UNESCO on nanotechnology ethics & politics

UNESCO’s Division of Ethics of Science and Technology has taken a shot at writing about The Ethics and Politics of Nanotechnology.

Nanotechnology Now has a brief critique. David Berube has a longer one.

To do a thorough critique here of these kinds of documents would take too long—I’d be blogging all day, every day. Instead this post will limit itself to three [update: four] observations:

1. The document states: “Perhaps the simplest and broadest definition is that nanotechnology is research conducted at the nanoscale…Such a definition is clearly too broad, however.” I would say instead that it is simply wrong; a technology (or set of technologies) is not limited to “research”. To restrict technology to research is too narrow, not too broad. This point may seem trivial, but I get nervous when a report is not careful with terminology. Words matter.

2. In a discussion on page 10, the report states “At this point in time, however, there are no convincing experimental or engineering demonstrations of even very simple molecular control…” These folks need to start reading Nanodot or the other news sources tracking this topic, or they could attend a Foresight Conference on molecular nanotech research.

3. In a section titled “Distractions”, the report includes both grey goo and human enhancement. We would agree that both of these have distracted attention from more fundamental issues, both near-term and long-term.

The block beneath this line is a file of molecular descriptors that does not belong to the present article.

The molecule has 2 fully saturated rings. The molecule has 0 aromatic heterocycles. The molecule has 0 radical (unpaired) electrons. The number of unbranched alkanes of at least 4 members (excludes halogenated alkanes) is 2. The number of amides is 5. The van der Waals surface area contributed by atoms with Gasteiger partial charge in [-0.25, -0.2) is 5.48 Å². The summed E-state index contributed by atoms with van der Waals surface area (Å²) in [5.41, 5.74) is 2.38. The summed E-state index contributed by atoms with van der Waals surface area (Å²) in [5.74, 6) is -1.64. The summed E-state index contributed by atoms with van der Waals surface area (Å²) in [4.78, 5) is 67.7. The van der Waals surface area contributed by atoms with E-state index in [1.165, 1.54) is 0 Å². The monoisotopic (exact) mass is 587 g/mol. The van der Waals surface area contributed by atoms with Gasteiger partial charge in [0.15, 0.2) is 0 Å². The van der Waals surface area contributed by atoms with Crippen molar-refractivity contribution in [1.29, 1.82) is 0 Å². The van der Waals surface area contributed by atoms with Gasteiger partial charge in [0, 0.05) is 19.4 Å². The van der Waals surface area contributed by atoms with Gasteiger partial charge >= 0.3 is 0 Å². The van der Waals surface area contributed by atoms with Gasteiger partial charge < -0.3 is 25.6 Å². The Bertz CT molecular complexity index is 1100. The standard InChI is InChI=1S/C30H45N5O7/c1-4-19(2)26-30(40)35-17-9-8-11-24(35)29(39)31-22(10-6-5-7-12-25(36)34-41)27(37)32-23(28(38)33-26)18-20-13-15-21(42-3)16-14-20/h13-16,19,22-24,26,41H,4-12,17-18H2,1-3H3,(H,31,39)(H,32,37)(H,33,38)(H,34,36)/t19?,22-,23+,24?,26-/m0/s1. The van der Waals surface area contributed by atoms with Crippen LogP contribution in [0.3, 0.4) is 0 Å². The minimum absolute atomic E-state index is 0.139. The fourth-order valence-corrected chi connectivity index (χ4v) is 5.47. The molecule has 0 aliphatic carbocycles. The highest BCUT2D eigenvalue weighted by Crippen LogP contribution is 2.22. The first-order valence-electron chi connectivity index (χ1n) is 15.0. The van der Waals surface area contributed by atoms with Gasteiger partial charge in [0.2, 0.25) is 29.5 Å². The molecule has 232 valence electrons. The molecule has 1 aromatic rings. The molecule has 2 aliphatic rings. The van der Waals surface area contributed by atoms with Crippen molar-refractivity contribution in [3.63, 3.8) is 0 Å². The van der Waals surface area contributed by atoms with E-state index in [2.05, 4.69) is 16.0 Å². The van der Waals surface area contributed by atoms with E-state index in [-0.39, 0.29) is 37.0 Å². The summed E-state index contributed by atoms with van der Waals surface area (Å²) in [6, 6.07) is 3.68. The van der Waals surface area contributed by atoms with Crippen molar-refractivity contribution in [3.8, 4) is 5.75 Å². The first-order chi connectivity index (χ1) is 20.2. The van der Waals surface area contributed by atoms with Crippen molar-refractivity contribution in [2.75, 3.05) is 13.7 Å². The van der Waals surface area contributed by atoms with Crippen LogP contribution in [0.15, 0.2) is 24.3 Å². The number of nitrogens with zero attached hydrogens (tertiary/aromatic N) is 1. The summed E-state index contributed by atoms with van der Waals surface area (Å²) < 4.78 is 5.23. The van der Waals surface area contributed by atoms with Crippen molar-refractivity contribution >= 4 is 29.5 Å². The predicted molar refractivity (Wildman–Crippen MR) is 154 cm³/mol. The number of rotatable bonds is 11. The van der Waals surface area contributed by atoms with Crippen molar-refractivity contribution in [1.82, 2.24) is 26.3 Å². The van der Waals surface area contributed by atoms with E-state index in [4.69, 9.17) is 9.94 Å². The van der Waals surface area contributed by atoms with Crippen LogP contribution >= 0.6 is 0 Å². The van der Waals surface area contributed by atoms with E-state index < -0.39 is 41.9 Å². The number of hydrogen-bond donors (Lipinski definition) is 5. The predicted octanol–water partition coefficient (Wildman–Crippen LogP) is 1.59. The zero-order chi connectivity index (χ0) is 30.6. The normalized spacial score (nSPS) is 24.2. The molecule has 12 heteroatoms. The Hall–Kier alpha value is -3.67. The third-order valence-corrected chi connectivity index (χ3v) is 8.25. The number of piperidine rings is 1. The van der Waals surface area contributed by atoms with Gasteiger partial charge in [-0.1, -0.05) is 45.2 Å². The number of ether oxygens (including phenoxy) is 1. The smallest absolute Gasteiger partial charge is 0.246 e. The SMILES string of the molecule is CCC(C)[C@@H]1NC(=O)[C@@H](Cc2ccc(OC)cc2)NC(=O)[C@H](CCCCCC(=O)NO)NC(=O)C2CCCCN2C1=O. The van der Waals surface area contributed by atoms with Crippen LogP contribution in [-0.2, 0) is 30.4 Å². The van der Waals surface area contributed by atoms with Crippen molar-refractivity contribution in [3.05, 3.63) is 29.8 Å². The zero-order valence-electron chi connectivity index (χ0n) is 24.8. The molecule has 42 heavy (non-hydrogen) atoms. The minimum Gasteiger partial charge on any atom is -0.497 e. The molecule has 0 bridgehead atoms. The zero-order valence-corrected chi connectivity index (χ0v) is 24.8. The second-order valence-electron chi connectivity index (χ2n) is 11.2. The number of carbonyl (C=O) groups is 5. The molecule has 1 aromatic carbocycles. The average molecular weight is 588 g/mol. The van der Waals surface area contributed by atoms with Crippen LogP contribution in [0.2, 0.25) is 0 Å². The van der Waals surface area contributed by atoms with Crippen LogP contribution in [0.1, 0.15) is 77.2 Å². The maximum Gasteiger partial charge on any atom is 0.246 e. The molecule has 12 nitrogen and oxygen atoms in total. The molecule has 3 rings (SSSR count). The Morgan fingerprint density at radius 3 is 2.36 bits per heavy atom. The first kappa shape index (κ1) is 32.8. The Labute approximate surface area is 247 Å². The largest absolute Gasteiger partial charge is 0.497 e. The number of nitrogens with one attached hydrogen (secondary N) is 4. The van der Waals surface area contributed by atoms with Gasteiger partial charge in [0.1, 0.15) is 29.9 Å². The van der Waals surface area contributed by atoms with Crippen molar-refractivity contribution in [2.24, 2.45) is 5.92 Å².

[Update: 4. The report correctly cited the observation that nanotech could help address the UN’s Millennium Development Goals, which have some overlap with Foresight’s Nanotech Challenges. However, it comments “there are a number of areas that could benefit the poorest nations far more than any commercial development would—areas such as energy storage and conversion, water treatment, and health and disease diagnosis and treatment…How can scientists in universities and corporations be given incentives (above and beyond mere commercial viability) to pursue these goals?” The primary problem is not a lack of incentives for scientists; many are already attacking these problems. What is mainly needed is help in making the technologies reach “mere” commercial viability. Without commercial viability, products cannot be made in volume and delivered to those who need them. Governments and foundations can assist here by offering large contracts to be awarded to whichever companies can meet specific technical/cost goals for products needed by the poor. This would enable companies to spend more to develop these products, and to fund more research as needed.]

I could go on, but other duties call. Maybe others would be willing to read the report and critique it in the comments to this post. —Christine

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